“A Retrospective From the Trenches of the Great Recession- What remains the same ten years later”
Roy Oppenheim’s retrospection on the 10 year Anniversary of the Great Recession. Part two: The unchanged.
I started a series of retrospective posts and videos to reflect upon the tenth-year anniversary of the Great Recession. The first post addressed the consequences of the economic collapse. This post discusses what remains the same after it, and in the next, and last of the series, I will talk about the parties to blame.
Without further ado, the following big issues remain unchanged since the Great-Recession:
- Wall Street “Ethics”.
I finished my last post talking about how according to the International Monetary Fund, as big banks “continue to grow in size and complexity,” the area of values and ethics has not changed. In plain English: Pre-Great Recession’s big unethical banks are now equally unethical, but bigger. Bad combo! One might rationally expect that after the crisis banks would have reevaluated their corporate behavior. Well… NO! After the crisis, all kinds of leaders from different fields, including the Catholic Pope, demanded a “moral economy”, but banks did not to take any responsibility for the economic disaster, instead; they only talked about ethics to point fingers at struggling homeowners that voluntarily entered into foreclosure trying to protect their families from economically-irrational mortgages.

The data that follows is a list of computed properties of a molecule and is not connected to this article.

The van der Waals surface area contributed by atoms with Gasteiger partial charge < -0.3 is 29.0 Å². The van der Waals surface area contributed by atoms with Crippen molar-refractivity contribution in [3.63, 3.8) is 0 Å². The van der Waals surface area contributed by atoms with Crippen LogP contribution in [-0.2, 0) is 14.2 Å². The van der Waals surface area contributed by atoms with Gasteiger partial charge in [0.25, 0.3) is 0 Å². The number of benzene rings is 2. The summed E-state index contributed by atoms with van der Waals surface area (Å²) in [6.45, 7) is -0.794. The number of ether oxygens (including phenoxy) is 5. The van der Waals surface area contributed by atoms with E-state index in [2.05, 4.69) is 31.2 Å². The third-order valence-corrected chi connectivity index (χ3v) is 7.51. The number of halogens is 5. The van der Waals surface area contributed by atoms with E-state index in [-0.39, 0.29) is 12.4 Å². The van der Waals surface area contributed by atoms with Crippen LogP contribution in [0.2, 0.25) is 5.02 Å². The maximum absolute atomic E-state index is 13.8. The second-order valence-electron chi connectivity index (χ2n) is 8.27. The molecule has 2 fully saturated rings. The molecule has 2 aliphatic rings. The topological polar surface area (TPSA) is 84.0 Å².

Some years ago, the New York Times published an article called “If War can have Ethics, Wall Street Can, too”. I disagree; it is easier to demand ethics from the chaos of War than the polished offices of Wall Street. I had believed for a long time that banks put their profits before anything else. Banks took, and still take, irresponsible risks without hesitating about the disastrous consequences. They do so for they know that as soon as the proverbial “shit hits the fan”, they only have to cry for the government’s help and they will get it. It is outrageous, but not surprising. If something goes wrong, there is always Uncle Sam to rescue Poor Ole Wall Street!
Any of the members of the “Dirty Dozen” banks list I created years ago can be used as an example of how banks’ ethics remain the same, but just for the fun of it let’s examine one. Let’s take Wells Fargo. The chain of scandals for this particular Bankster started the same way it did for most of the “Dirty Dozen”. Something I named “economic homicide”, or disregarding underwriting guidelines and passing loans as AAA-rated without checking borrowers’ credit worthiness. The purpose was to increase the number of loans, which inflated the real estate bubble, whose burst caused the start of the Great Recession. After that “first” sin Wells Fargo has not changed its bad behavior. It charged users unnecessary fees and insurance premiuns, created unethical sales-incentive programs and we can go on and on. Wells Fargo’s line of scandals has gone so long and so deep that in 2018, ten years after the economic collapse, groups of people were still organizing and protesting against it. The bank’s answer: Of course, a marketing campaign. The new slogan: “Trust”. The lesson: Never underestimate banks’ sense of humor!